Tuesday, July 21, 2009

On externalities

Try correcting this one:

Kids' lower IQ scores linked to prenatal pollution

Researchers for the first time have linked air pollution exposure before birth with lower IQ scores in childhood, bolstering evidence that smog may harm the developing brain. The results are in a study of 249 children of New York City women who wore backpack air monitors for 48 hours during the last few months of pregnancy. They lived in mostly low-income neighborhoods in northern Manhattan and the South Bronx. They had varying levels of exposure to typical kinds of urban air pollution, mostly from car, bus and truck exhaust.

At age 5, before starting school, the children were given IQ tests. Those exposed to the most pollution before birth scored on average four to five points lower than children with less exposure.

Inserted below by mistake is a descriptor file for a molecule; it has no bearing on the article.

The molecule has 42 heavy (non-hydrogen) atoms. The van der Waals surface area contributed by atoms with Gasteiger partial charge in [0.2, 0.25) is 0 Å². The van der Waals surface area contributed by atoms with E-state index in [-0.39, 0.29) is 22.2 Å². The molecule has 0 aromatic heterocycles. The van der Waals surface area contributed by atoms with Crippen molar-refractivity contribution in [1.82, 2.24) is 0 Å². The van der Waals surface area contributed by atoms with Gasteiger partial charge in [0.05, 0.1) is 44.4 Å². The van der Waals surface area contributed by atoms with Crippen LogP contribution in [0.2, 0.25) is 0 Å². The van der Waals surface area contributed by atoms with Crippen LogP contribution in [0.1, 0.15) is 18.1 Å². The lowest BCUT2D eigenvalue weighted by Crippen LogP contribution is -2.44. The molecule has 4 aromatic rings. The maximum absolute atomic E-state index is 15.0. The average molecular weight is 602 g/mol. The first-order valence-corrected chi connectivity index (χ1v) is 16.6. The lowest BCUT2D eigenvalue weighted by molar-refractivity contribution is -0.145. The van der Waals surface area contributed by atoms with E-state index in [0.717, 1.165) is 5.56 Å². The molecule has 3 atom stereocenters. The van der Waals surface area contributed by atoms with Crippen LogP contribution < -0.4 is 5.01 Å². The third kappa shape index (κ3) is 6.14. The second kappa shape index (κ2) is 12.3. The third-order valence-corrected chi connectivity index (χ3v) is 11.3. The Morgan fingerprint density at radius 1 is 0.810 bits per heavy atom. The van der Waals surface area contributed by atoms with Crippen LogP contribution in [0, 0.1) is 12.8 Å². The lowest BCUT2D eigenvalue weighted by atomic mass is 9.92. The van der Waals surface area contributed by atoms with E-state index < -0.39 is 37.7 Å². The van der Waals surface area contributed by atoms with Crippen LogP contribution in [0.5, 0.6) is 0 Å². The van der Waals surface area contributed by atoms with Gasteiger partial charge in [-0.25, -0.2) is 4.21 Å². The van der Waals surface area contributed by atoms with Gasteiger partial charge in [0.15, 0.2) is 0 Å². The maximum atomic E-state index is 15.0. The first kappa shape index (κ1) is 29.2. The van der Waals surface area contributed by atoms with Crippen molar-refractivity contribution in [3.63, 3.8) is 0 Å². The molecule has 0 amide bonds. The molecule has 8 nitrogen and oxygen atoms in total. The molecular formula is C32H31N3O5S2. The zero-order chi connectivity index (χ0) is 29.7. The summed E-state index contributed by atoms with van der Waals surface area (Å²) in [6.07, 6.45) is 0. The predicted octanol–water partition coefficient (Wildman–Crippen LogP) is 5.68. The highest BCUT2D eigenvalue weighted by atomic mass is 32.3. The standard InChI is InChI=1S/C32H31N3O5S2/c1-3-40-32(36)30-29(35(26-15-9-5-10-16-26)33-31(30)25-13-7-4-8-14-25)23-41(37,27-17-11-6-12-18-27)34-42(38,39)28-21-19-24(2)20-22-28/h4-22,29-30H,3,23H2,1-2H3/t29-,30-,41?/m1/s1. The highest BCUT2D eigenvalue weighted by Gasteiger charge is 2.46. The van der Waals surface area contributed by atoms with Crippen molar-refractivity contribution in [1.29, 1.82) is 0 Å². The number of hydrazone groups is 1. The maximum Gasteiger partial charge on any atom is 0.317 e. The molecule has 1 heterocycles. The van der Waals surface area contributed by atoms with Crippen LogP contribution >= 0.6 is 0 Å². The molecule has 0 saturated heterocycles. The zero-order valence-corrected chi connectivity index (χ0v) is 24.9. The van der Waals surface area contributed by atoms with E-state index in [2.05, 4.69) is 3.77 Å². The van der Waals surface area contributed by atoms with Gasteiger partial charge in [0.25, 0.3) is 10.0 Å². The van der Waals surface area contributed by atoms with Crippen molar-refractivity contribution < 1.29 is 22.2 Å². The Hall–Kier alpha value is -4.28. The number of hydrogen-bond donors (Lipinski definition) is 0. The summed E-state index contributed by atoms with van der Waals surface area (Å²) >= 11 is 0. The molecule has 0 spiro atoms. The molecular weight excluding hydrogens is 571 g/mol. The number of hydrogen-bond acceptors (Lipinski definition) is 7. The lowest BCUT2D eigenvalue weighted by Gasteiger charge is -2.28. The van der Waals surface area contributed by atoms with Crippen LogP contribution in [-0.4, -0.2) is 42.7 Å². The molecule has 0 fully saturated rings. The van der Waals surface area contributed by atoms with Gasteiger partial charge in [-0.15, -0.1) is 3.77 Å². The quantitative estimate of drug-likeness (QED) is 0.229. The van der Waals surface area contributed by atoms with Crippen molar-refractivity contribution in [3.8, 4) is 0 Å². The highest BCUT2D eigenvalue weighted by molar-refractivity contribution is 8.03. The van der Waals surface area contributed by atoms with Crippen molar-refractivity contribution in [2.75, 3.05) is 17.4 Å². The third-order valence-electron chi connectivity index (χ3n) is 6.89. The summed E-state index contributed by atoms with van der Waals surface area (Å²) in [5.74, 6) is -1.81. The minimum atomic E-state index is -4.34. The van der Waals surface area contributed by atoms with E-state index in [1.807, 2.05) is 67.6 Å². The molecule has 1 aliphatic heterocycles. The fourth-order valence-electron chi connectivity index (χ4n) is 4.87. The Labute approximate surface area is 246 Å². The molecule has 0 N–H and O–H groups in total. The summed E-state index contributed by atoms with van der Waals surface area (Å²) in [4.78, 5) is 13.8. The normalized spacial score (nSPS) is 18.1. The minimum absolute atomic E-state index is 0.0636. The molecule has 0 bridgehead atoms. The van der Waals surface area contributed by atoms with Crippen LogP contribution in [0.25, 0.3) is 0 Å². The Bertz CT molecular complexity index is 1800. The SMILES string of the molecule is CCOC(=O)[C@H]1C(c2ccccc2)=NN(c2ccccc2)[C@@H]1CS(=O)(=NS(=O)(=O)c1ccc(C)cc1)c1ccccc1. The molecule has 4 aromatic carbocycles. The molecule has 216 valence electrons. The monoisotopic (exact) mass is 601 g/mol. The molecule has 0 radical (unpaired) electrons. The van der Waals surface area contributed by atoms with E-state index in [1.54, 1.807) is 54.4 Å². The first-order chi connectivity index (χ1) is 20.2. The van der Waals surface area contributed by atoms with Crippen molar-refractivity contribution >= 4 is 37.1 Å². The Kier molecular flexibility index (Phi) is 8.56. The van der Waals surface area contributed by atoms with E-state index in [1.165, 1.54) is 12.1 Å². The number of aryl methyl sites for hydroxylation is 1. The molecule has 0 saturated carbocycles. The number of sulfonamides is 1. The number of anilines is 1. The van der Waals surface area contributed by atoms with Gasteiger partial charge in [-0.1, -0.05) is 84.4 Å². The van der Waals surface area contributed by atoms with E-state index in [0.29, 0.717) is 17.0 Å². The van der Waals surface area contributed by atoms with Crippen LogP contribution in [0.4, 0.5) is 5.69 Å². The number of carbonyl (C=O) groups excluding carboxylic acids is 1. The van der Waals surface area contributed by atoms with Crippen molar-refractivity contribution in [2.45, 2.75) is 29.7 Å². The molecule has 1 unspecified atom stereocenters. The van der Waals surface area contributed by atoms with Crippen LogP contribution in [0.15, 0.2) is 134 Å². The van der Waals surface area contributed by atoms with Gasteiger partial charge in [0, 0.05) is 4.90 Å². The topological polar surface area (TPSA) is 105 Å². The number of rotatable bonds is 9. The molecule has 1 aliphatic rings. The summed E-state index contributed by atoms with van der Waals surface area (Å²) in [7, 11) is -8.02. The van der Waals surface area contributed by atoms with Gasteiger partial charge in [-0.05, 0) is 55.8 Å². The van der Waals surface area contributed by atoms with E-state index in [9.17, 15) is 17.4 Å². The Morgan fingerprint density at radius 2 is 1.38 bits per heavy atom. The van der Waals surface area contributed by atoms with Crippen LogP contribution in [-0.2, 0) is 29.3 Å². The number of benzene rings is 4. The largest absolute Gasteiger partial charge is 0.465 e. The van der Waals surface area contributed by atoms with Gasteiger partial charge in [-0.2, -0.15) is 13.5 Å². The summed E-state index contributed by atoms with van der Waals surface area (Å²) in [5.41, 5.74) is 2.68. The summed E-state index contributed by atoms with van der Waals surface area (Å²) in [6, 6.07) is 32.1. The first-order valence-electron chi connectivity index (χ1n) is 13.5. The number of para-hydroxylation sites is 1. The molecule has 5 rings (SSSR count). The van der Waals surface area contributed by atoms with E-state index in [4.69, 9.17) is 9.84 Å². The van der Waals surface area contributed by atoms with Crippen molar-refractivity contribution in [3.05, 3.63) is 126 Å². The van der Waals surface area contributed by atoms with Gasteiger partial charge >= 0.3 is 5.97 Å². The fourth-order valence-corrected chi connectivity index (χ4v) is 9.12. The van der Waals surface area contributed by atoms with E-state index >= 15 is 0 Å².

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And along with other environmental harms and disadvantages low-income children are exposed to, it could help explain why they often do worse academically than children from wealthier families, Breysse said.

1 comment:

ibeconomics said...

Like many of these studies, different possible correlations need to be noted. Haven't seen the study myself, but it would be a jump to link low IQ to childhood in polluted areas. Were IQ's compared to parents? Why are they in a polluted area to begin with? Maybe mom and dad are 4 or 5 points below average as well.